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Eminent legal scholar and academic administrator Professor Michael Crommelin has accepted the role of Dean of the Melbourne Law School at the University of Melbourne.

Victoria’s Charter of Human Rights will come under the spotlight at the annual Chancellor’s Human Rights Lecture at the University of Melbourne tomorrow.

Professor James Hathaway has announced his resignation as Dean of the Melbourne Law School at the University of Melbourne from 1 February 2010 to return to full-time academic life.

The Prime Minister’s personal intervention to convince the Indonesian President to arrest and hold 260 Sri Lankans off Krakatoa Island this week smacks of the Howard administration’s program says the Dean of the Melbourne Law School, Professor James Hathaway.

Internationally respected global health and pandemics scholar Professor Lawrence Gostin will deliver the 2009 Miegunyah Public Lecture at the University of Melbourne on Wednesday, September 16.

The decision by the US Government this week to pass on names of all detainees in its secret detention centres to the Red Cross is a step in the right direction, according to Professor Gerry Simpson.  "We know that in secret sites like Bagram Air Base (Iraq) and Guantanamo Bay (Cuba) that some fairly nasty things can happen, and it’s the glare of publicity that prevents torture in many cases." 

"So I think identifying and giving the names of these individuals is a big step, certainly from the perspective of the ICRC (International Committee of the Red Cross) and international lawyers generally."

However a recent survey by the Australian Red Cross to coincide with the 60th anniversary of the Geneva Convention found that more than a third of Australians thought torture on captured soldiers was acceptable if it was to obtain military information.  It's a debate that Professor Simpson finds suspect.  "The example always given is the terrorist with a ticking bomb, that you have to torture this individual before the ticking bomb blows up half the city.  But there’s never been a case of a ticking bomb, so I think there’s something slightly spurious about using this as a way into legitimizing torture."

A full academic profile of Professor Simpson is available at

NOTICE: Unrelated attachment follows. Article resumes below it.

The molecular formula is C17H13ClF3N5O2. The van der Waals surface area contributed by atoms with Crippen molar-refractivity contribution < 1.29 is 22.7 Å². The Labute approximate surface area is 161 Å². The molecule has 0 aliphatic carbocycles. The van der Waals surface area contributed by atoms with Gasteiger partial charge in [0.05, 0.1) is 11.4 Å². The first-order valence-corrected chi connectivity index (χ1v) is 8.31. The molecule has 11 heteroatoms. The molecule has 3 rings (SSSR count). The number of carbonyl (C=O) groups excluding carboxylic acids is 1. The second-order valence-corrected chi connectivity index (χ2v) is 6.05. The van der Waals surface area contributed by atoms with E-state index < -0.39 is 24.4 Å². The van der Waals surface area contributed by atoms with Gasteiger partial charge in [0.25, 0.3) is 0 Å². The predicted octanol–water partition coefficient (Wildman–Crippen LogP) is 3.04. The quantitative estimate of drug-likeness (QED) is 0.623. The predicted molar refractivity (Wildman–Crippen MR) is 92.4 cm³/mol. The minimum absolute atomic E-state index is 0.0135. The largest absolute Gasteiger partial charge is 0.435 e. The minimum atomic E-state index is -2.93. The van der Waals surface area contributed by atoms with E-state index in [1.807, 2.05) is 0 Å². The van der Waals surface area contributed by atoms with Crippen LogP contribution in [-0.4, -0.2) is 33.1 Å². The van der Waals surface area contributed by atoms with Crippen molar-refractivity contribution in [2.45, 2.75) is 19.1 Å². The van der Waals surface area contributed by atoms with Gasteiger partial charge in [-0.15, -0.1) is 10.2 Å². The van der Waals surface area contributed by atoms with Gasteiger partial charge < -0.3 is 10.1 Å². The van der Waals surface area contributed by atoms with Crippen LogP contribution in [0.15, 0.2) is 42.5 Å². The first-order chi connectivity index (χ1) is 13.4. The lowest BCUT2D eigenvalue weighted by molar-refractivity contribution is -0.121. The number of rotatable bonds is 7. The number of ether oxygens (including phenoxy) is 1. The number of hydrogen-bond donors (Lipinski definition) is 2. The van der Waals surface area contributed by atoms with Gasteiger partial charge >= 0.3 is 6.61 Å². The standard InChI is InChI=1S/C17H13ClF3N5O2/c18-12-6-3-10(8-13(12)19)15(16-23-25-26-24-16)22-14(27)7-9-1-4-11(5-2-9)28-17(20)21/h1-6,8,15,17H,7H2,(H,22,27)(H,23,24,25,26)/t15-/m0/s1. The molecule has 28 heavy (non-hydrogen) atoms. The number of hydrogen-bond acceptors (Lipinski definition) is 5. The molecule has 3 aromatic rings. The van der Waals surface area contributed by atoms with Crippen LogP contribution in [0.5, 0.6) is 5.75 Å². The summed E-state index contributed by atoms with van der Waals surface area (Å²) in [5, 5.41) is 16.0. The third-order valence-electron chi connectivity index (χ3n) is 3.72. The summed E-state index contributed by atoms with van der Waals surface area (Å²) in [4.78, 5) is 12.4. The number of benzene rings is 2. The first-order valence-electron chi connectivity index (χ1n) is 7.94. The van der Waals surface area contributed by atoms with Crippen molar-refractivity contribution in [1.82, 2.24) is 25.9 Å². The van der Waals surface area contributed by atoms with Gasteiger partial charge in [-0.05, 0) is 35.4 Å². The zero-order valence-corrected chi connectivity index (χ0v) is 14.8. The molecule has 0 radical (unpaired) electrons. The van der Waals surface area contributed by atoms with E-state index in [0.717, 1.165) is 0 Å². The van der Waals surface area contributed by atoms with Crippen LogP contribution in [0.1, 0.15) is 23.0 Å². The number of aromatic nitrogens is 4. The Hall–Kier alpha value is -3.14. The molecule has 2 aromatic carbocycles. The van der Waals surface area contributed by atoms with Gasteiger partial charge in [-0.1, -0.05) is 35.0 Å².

To help commemorate the 60th anniversary of the Geneva Conventions (established August 1949) the International Red Cross ran an essay competition on the importance of international humanitarian law.  The following is the winning essay by Sarah Horan, a final year Media & Communications/Law student at the University of Melbourne, on the the development of international humanitarian law since the establishment of the Geneva Conventions.

Dr Francis Gurry, the Director General of the World Intellectual Property Organization (WIPO), will give his first Australian speech as head of the UN agency on Monday August 3.

Professor Tim Lindsey says the re-election of Indonesian President Susilo Bambang Yudhoyono has, somewhat surprisingly, barely rated a mention in one of it's biggest trading and diplomatic partners: Australia. 

"Perhaps this was because it was expected, but I suspect it's more likely that Australian's have barely noticed Indonesia's extremely successful transition to democracy.  Of all the countries that have gone through the economic crisis, Indonesia is one of the few in which democracy has taken hold and increased."

"Attitudes in Australia are still fixed by the old experiences of an authoritarian, military backed dictatorship under Suharto.  Despite the fact that somewhere around a fifth of Australian's have gone to Bali, no one seems to have registered the massive transition to an open, democratic and vibrant democracy."

Former Justice of the High Court of Australia, The Hon. Michael Kirby AC CMG, discusses international law in accepting an honorary Doctor of Laws degree at the University of Melbourne.